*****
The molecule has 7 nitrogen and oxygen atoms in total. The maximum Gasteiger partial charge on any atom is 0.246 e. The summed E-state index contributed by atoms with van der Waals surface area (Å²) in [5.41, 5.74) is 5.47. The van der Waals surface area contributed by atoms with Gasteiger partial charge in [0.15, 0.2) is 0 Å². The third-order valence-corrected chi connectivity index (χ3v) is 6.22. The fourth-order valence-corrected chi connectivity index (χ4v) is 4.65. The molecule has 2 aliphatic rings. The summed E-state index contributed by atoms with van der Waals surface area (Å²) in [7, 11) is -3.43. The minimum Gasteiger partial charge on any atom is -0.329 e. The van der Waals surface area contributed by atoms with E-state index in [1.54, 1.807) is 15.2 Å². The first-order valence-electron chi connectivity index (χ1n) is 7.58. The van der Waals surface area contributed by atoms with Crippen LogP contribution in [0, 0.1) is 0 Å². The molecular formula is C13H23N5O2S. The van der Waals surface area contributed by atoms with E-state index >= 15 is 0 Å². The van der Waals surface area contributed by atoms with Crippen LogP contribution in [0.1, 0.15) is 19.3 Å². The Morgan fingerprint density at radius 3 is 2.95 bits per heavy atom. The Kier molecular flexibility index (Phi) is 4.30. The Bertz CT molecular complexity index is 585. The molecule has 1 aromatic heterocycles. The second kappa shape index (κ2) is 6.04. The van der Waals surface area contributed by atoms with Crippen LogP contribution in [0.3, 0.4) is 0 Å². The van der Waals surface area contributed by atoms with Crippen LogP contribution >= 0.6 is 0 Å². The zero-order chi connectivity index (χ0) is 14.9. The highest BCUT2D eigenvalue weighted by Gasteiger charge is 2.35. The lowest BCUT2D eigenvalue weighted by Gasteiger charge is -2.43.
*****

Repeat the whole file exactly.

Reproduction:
The molecule has 7 nitrogen and oxygen atoms in total. The maximum Gasteiger partial charge on any atom is 0.246 e. The summed E-state index contributed by atoms with van der Waals surface area (Å²) in [5.41, 5.74) is 5.47. The van der Waals surface area contributed by atoms with Gasteiger partial charge in [0.15, 0.2) is 0 Å². The third-order valence-corrected chi connectivity index (χ3v) is 6.22. The fourth-order valence-corrected chi connectivity index (χ4v) is 4.65. The molecule has 2 aliphatic rings. The summed E-state index contributed by atoms with van der Waals surface area (Å²) in [7, 11) is -3.43. The minimum Gasteiger partial charge on any atom is -0.329 e. The van der Waals surface area contributed by atoms with E-state index in [1.54, 1.807) is 15.2 Å². The first-order valence-electron chi connectivity index (χ1n) is 7.58. The van der Waals surface area contributed by atoms with Crippen LogP contribution in [0, 0.1) is 0 Å². The molecular formula is C13H23N5O2S. The van der Waals surface area contributed by atoms with E-state index >= 15 is 0 Å². The van der Waals surface area contributed by atoms with Crippen LogP contribution in [0.1, 0.15) is 19.3 Å². The Morgan fingerprint density at radius 3 is 2.95 bits per heavy atom. The Kier molecular flexibility index (Phi) is 4.30. The Bertz CT molecular complexity index is 585. The molecule has 1 aromatic heterocycles. The second kappa shape index (κ2) is 6.04. The van der Waals surface area contributed by atoms with Crippen LogP contribution in [0.3, 0.4) is 0 Å². The van der Waals surface area contributed by atoms with Crippen LogP contribution >= 0.6 is 0 Å². The zero-order chi connectivity index (χ0) is 14.9. The highest BCUT2D eigenvalue weighted by Gasteiger charge is 2.35. The lowest BCUT2D eigenvalue weighted by Gasteiger charge is -2.43.